The first Big Project asked the students to work in groups to create an educational infographic about ten of the most important minerals. I partnered with a local high school science teacher so that the infographics the student teams developed would be actually used to teach high school students in an Earth and Space Science class about these minerals. IUPUI students received feedback from these students about how effective and easy to understand their infographics were. The students found this motivating and fulfilling, and the experience of receiving the evaluations from the high school students allowed them insight into how to improve their science communication in the future. The second Big Project was broken into two parts to scaffold it over time, but ultimately required the students to create individual websites about their favorite minerals. Students used the knowledge and skills built over the course of the semester to present these minerals on their websites, with the goal of creating a resource for themselves in future geology classes, as well as a potential tool for anyone interested in minerals to use.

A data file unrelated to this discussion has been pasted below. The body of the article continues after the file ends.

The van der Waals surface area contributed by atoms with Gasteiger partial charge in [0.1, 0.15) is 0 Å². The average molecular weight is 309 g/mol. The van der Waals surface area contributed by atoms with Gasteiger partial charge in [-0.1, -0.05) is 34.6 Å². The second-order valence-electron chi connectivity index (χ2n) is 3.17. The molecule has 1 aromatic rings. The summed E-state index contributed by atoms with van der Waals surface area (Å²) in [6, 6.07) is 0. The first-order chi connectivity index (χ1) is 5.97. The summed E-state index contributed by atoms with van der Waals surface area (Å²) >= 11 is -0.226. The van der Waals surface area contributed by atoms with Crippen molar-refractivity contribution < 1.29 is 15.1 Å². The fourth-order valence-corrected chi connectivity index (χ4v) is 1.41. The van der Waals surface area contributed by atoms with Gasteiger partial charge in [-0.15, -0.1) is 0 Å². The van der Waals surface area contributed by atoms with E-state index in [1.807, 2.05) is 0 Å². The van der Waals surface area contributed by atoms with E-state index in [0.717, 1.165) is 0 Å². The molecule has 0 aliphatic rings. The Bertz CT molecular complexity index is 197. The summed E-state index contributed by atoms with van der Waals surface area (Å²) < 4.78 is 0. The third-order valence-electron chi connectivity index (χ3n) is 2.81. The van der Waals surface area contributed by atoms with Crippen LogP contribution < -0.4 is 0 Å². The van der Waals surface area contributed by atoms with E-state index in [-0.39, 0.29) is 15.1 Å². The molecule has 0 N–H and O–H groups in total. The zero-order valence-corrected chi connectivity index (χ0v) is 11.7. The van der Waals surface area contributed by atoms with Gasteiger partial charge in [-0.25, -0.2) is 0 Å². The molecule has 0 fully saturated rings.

These alternative assessments allowed students the opportunity to apply their knowledge from the course in an authentic and meaningful way, and to use other skills that may not be included in a traditional STEM exam (e.g., creativity, design, teamwork, etc.). I believe this represents a more equitable type of assessment, because it removes some of the barriers of traditional tests (e.g., memorization, the pressure of a timed test) and gives students the freedom to make a lot of their own choices and to use different delivery methods for communicating their knowledge.
Catherine Macris is an assistant professor of Earth Sciences at IUPUI. She teaches introductory through senior level undergraduate courses, as well as graduate courses in her department. Catherine has also facilitated faculty learning communities and book clubs for IUPUI, including Small Teaching Online by Flower Darby and How to Be an Antiracist by Ibram X. Kendi. She is passionate about teaching and science communication, and was recently named the inaugural Peter R. Buseck New Directions in Mineralogy and Petrology Lecturer for 2021-2022 by the Mineralogical Society of America. Catherine’s research involves mineral interactions at extreme pressures and temperatures relevant to understanding planetary processes.